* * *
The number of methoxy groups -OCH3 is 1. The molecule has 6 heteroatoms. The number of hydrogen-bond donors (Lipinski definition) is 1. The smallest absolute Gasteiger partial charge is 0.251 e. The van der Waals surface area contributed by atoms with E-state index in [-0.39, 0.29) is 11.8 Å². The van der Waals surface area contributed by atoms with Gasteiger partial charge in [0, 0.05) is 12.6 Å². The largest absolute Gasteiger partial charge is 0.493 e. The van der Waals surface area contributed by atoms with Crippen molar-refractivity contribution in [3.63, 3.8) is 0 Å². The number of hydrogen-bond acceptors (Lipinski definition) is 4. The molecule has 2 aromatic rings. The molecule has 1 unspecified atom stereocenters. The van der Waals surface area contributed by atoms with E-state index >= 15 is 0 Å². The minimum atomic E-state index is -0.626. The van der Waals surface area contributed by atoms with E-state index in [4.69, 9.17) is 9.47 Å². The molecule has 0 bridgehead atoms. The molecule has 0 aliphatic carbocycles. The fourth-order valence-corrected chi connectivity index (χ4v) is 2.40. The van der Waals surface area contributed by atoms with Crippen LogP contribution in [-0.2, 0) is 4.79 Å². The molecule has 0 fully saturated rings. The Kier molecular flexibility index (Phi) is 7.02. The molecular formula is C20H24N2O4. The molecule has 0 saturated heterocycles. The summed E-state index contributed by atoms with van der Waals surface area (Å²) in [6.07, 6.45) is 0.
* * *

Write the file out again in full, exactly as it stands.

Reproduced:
The number of methoxy groups -OCH3 is 1. The molecule has 6 heteroatoms. The number of hydrogen-bond donors (Lipinski definition) is 1. The smallest absolute Gasteiger partial charge is 0.251 e. The van der Waals surface area contributed by atoms with E-state index in [-0.39, 0.29) is 11.8 Å². The van der Waals surface area contributed by atoms with Gasteiger partial charge in [0, 0.05) is 12.6 Å². The largest absolute Gasteiger partial charge is 0.493 e. The van der Waals surface area contributed by atoms with Crippen molar-refractivity contribution in [3.63, 3.8) is 0 Å². The number of hydrogen-bond acceptors (Lipinski definition) is 4. The molecule has 2 aromatic rings. The molecule has 1 unspecified atom stereocenters. The van der Waals surface area contributed by atoms with E-state index >= 15 is 0 Å². The minimum atomic E-state index is -0.626. The van der Waals surface area contributed by atoms with E-state index in [4.69, 9.17) is 9.47 Å². The molecule has 0 bridgehead atoms. The molecule has 0 aliphatic carbocycles. The fourth-order valence-corrected chi connectivity index (χ4v) is 2.40. The van der Waals surface area contributed by atoms with Crippen LogP contribution in [-0.2, 0) is 4.79 Å². The molecule has 0 fully saturated rings. The Kier molecular flexibility index (Phi) is 7.02. The molecular formula is C20H24N2O4. The molecule has 0 saturated heterocycles. The summed E-state index contributed by atoms with van der Waals surface area (Å²) in [6.07, 6.45) is 0.